Some media outlets were given Macs pre-loaded with OS X Mavericks for review, and some of them have started sharing some thoughts. Since Mavericks is more of an iterative update -- especially compared to the highly visually differentiated iOS 7 -- it should come as no surprise that those who liked OS X Mountain Lion tend to like Mavericks, and tend to really like the under-the-hood improvements, and the power-user features. Here's a sampling of the thoughts shared so far.
Jim Dalrymple of The Loop:
The real shining point of Mavericks is the continued integration between OS X and iOS. Whether it’s Maps directions shared to your mobile device or passwords being synced from your iPhone to your Mac, Apple is making their entire ecosystem work for the user.
Brian Heater of Engadget:
All told, Apple's promised 200 features with this release. As ever, that number includes large and minuscule additions alike. It's a list that includes some really nice additions like tabs and tagging. Again, there's nothing that's likely to lure in anyone who hasn't already made the jump from Windows. For the foreseeable future, OS X's growth will continue to be gradual. But there are certainly enough additions in here to make upgrading a no-brainer for Mac users when the final version hits in the fall. And in the meantime, hopefully Apple will reveal even more reasons to give it a try.
David Pierce of The Verge:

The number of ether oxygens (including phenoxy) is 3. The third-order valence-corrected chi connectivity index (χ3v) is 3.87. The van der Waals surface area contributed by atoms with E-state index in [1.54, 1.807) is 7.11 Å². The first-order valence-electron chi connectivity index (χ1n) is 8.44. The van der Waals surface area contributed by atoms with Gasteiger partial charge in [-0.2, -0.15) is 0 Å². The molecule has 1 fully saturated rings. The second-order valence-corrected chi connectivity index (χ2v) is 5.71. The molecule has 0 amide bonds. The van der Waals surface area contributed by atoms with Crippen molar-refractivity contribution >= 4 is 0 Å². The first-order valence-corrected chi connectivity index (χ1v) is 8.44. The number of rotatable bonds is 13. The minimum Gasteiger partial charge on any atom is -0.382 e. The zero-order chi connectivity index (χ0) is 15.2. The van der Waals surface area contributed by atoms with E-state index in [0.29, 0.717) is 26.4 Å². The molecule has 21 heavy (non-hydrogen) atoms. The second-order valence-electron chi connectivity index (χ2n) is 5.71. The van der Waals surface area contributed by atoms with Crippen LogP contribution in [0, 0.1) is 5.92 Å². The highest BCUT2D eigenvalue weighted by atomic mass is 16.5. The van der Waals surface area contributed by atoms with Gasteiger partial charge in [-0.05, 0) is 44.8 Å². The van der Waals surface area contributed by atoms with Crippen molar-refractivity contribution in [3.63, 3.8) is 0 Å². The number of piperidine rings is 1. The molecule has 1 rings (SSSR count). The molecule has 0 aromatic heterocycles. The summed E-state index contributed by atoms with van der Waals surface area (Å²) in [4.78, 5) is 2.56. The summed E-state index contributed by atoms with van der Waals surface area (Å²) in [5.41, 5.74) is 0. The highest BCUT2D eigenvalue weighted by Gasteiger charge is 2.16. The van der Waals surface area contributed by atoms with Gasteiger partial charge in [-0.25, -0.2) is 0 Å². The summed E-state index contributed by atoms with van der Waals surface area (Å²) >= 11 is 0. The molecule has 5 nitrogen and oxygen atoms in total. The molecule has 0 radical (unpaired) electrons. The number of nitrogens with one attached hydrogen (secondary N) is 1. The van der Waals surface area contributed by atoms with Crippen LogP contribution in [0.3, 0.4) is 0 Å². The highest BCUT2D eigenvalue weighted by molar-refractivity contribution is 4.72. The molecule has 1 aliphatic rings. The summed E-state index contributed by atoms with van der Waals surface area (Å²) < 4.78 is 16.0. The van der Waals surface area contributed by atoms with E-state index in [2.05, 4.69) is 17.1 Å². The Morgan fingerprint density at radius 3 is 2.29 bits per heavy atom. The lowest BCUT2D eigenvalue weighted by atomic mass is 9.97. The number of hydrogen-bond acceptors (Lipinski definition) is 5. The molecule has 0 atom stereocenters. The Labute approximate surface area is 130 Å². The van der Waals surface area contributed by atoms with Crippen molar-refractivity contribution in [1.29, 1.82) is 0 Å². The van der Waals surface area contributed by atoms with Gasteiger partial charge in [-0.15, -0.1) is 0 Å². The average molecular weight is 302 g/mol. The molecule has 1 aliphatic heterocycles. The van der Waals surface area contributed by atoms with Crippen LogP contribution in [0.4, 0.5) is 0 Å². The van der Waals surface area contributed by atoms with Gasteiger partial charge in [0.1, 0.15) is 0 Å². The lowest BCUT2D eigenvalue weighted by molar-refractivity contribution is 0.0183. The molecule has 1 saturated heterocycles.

These are still early days for OS X 10.9, and Mavericks will likely change and shift much more before it’s released this fall. It’s clearly not going to be the total aesthetic overhaul iOS 7 is, though, and that’s okay. It’s a simple, familiar operating system, even less of a change than Mountain Lion, just with nips and tucks and a whole lot fewer sheets of weirdly torn paper.
Vincent Nguyen of SlashGear:
Apple saved the revolution for iOS 7 this year. The smartphone and tablet platform was overdue a refresh, and that’s just what Apple has delivered. In contrast, the changes in OS X Mavericks feel solidly evolutionary, and while that has often come to be interpreted as a criticism, in fact it’s exactly what the Mac needs. Apple is poised between its existing users and those fresh to OS X, with iOS often the point of entry. In that sense, Mavericks’ drawing together of the ties between desktop and mobile makes perfect sense.
We'll update as more previews go live (or as we find more of them). Mavericks won't ship until the fall, so things can and will change. In the meantime, let me know what you think of the press coverage so far.